The leader of Islamic State, Abu Ibrahim al-Hashemi al-Quraishi, has been killed in a US raid in Syria.
He had been in charge of the terrorist organisation since 2019 after its longtime leader, Abu Bakr al-Baghdadi, died after detonating a suicide vest.
American Special Forces units descended on a two-storey residential building on the outskirts of Atmeh, a town in the northern Idlib province.
As the troops were approaching, al-Quraishi realised he had no way out and died in the exact same way as his predecessor.
He detonated a suicide vest that was wrapped around his body, which ended up killing members of his own family, including women and children. Thirteen people were reportedly killed in total.
US President Joe Biden described this as a particularly evil and cowardly way to die.
"As our troops approached to capture the terrorist, in a final act of desperate cowardice, with no regard to the lives of his own family or others the building, he chose to blow himself up," the US President said at the White House.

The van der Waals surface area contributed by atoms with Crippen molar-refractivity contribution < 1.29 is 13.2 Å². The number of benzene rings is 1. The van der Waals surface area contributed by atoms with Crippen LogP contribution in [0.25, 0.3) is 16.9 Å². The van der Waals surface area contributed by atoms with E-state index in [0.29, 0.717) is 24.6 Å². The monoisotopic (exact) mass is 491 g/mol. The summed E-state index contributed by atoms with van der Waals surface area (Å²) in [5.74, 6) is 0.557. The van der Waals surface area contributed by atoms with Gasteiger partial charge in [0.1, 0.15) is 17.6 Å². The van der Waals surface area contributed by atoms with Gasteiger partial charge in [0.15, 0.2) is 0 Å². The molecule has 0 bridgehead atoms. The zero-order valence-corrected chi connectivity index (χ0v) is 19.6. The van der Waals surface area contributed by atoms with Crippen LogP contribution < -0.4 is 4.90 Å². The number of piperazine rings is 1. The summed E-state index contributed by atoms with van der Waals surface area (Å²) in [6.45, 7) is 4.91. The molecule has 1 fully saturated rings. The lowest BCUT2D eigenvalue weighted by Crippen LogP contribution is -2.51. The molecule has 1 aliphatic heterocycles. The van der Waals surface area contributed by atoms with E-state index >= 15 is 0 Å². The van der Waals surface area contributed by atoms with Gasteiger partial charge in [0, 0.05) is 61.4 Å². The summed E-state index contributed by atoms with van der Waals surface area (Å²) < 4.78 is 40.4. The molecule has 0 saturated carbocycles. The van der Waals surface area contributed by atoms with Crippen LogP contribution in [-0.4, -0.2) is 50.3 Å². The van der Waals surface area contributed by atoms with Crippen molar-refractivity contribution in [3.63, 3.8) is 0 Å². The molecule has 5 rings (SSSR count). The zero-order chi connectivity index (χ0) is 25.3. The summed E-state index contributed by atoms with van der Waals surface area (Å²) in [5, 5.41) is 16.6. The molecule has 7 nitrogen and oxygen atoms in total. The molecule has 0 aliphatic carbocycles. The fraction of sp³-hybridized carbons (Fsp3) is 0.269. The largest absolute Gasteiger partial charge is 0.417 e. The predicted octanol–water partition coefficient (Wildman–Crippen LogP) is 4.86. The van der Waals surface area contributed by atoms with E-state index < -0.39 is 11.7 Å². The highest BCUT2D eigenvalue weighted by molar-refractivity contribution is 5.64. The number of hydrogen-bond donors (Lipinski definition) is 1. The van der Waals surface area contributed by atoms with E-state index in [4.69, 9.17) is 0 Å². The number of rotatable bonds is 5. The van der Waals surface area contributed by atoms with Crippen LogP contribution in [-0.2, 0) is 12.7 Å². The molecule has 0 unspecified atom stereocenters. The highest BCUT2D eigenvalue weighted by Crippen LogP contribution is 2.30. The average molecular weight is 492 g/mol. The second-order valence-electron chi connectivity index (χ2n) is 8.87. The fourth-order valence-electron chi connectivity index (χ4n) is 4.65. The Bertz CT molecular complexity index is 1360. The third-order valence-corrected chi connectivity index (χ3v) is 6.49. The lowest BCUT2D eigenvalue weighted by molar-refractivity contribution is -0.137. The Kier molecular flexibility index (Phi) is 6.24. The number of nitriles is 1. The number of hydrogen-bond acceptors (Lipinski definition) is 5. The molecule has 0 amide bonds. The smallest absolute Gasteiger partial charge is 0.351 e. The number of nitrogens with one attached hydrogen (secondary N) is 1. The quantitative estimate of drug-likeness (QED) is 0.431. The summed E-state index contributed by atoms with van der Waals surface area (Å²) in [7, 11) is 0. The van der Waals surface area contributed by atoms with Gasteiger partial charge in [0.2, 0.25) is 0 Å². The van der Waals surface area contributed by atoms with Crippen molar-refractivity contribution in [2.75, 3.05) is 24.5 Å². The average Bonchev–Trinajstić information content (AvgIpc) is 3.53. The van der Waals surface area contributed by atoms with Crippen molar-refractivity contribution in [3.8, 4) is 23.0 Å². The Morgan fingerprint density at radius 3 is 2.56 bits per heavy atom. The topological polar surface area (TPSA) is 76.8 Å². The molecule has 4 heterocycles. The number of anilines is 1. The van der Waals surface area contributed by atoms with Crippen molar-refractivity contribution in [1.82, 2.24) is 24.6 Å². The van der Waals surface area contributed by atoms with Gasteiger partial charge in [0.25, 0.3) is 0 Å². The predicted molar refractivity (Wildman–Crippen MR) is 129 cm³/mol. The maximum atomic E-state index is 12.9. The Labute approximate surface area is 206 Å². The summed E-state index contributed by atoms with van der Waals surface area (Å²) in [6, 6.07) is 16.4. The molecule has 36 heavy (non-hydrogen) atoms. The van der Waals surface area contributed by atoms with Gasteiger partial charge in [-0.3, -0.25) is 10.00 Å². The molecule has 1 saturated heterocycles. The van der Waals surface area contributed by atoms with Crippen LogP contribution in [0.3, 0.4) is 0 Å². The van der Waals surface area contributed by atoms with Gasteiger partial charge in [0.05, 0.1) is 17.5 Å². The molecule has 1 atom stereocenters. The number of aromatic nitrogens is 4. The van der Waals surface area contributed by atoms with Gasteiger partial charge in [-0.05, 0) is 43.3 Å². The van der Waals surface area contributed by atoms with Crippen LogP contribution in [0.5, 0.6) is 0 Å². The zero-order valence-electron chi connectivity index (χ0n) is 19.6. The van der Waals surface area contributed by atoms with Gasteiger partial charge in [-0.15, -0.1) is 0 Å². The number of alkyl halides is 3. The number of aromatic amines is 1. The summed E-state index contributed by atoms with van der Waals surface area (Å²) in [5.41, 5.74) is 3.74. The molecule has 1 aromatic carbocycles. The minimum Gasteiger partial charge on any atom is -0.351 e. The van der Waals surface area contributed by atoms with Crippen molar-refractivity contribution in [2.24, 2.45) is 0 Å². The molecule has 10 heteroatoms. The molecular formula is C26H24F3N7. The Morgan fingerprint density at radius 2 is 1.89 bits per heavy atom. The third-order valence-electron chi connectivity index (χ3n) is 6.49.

But he praised his troops for carrying out the highly important mission.
"Last night at my direction, U.S. military forces in the northwest Syria successfully undertook a counterterrorism operation to protect the American people and our Allies, and make the world a safer place," he said.
"Thanks to the skill and bravery of our Armed Forces, we have taken off the battlefield Abu Ibrahim al-Hashimi al-Qurayshi-the leader of ISIS. All Americans have returned safely from the operation."
Two years ago, the US State Department offered an incredible $10 million reward to anyone who could give them accurate information on al-Qurayshi's location.
Pentagon press secretary John Kirby said the 'mission was successful' and that there were 'no US casualties' in the raid.
He also said the government department will investigate the civilian deaths that happened during the mission, according to The Guardian however he's fairly confident that US troops weren't responsible for the casualties.
Biden said the now-former ISIS leader was responsible for attacking a prison in Syria that was housing at least 3,000 Islamic State group detainees.
al-Qurayshi was also a 'driving force' behind the genocide of thousands of Yazidis in Iraq in 2014.
Authorities are hoping his death will 'lead to disruption within ISIS' as he was considered 'one of the few remaining...legacy leaders'.
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